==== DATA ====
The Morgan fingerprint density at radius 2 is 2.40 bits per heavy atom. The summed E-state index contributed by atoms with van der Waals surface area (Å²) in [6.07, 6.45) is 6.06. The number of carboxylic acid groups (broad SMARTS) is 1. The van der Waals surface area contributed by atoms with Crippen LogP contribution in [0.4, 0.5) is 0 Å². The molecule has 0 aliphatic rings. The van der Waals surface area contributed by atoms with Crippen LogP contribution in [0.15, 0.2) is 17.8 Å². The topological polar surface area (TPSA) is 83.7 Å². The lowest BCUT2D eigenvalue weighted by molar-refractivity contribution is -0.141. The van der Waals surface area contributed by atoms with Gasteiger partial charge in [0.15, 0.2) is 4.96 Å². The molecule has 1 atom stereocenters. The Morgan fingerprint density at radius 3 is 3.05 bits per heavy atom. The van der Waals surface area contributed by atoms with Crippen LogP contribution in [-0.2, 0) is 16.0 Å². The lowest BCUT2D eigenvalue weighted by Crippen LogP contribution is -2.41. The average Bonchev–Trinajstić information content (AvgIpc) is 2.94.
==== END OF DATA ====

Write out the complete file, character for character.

The Morgan fingerprint density at radius 2 is 2.40 bits per heavy atom. The summed E-state index contributed by atoms with van der Waals surface area (Å²) in [6.07, 6.45) is 6.06. The number of carboxylic acid groups (broad SMARTS) is 1. The van der Waals surface area contributed by atoms with Crippen LogP contribution in [0.4, 0.5) is 0 Å². The molecule has 0 aliphatic rings. The van der Waals surface area contributed by atoms with Crippen LogP contribution in [0.15, 0.2) is 17.8 Å². The topological polar surface area (TPSA) is 83.7 Å². The lowest BCUT2D eigenvalue weighted by molar-refractivity contribution is -0.141. The van der Waals surface area contributed by atoms with Gasteiger partial charge in [0.15, 0.2) is 4.96 Å². The molecule has 1 atom stereocenters. The Morgan fingerprint density at radius 3 is 3.05 bits per heavy atom. The van der Waals surface area contributed by atoms with Crippen LogP contribution in [-0.2, 0) is 16.0 Å². The lowest BCUT2D eigenvalue weighted by Crippen LogP contribution is -2.41. The average Bonchev–Trinajstić information content (AvgIpc) is 2.94.